Shohei Ohtani has made waves throughout Major League Baseball this year for being a rare two-way player in the big leagues — that is, being able to consistently pitch and hit.
It’s something that is common in the high school and lower ranks — players will consistently pitch and play a position in the field during the course of a season. As you get to college, those players become less common — and they become extremely rare in the pros.
The Junction City Brigade have one of those players — Aaron Samaniego. He plays a variety of roles, including in the lineup, in the field and on the mound.
“Aaron, he’s a legit two-way guy,” head coach Derek Francis said. “He’s really good defensively at third base, he’s our three-hole every day, and we like to see him on the mound, too, to close the ballgames out.”
It’s something that is common for Samaniego, who just completed his freshman year at Howard College in Texas. He’s an infielder and pitcher for the Hawks there, too, and he’s been playing in both roles — as a hitter and a pitcher — for quite some time.
“I’ve been playing third for a while, so I kind of know how it goes,” Samaniego said. “And I’ve been pitching since I can remember. When I’m at third, I don’t throw a lot because I want to save my arm for when I get to the mound.”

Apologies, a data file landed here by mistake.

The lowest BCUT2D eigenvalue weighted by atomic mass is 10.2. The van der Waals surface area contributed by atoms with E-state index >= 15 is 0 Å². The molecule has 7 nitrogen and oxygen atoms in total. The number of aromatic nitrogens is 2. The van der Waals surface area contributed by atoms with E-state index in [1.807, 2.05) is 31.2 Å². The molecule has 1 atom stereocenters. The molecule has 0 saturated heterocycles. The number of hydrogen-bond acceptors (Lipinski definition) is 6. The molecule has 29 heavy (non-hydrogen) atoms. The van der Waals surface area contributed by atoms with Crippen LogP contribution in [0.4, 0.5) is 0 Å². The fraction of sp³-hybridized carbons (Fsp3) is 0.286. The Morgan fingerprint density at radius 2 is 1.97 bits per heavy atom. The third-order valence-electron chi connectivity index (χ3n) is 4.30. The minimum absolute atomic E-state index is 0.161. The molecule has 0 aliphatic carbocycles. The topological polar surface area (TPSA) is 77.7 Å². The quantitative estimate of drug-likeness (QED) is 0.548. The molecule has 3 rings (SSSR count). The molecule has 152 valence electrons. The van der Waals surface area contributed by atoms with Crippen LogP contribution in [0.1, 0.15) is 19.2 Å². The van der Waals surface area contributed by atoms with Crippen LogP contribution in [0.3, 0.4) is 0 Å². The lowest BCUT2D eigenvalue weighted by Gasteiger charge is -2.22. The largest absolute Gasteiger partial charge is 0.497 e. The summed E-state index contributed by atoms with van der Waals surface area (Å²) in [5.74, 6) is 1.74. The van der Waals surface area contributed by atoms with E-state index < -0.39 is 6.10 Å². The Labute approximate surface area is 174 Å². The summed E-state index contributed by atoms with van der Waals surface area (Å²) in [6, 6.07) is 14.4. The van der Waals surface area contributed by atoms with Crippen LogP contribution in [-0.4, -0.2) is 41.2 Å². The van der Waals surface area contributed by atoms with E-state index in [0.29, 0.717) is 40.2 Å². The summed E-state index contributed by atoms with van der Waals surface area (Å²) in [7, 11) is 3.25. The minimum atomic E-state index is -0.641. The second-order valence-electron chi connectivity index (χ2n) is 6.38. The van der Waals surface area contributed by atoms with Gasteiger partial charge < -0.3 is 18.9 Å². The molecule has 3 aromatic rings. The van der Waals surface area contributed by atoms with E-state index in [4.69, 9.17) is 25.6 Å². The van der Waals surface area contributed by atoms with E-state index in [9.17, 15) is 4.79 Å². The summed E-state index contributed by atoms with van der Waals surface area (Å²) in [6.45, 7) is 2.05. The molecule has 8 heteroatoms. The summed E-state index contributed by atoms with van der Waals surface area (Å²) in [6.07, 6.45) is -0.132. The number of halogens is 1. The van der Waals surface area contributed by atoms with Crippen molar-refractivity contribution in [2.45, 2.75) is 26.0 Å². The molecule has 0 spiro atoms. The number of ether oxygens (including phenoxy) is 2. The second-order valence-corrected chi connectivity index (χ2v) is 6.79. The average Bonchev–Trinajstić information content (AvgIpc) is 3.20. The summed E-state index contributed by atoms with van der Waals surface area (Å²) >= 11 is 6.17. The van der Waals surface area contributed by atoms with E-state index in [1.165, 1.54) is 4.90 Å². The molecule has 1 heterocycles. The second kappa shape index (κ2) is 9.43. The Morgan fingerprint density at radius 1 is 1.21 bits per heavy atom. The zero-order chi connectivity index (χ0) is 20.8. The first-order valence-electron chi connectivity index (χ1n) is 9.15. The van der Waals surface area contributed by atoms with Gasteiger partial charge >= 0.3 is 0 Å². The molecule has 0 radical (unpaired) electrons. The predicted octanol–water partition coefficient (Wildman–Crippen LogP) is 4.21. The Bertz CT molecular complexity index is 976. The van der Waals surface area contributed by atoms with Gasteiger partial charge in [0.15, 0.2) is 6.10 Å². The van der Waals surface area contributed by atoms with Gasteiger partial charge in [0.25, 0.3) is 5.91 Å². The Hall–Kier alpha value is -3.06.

As a manager, Francis admits it’s a little tricky managing the lineup with a two-way player.
“You always want him in the lineup as a bat,” he said. “It gets a little tricky as far as when to put him in the game.”
The Mid-Plains League traditionally uses a designated hitter. Keeping Samaniego in the lineup, but moving him to the pitcher’s mound, means the Brigade would lose the designated hitter spot in the lineup. Therefore, if someone were to pitch after Samaniego, they would have to hit, or Francis would have to summon a pinch-hitter for the pitcher.
“Luckily for us, he’s more of the closer type, so we wait until the eighth or ninth inning,” Francis said.
Samaniego enjoys both roles — pitching and hitting. he knows that he always has a chance to redeem himself if one aspect of his game isn’t “on.”
“If I’m not having a good day at third, and they bring me in (to pitch), I can make up for it being on the mound,” he said.
Still, he smiles as he says as he enjoys fielding more — “I like hitting.”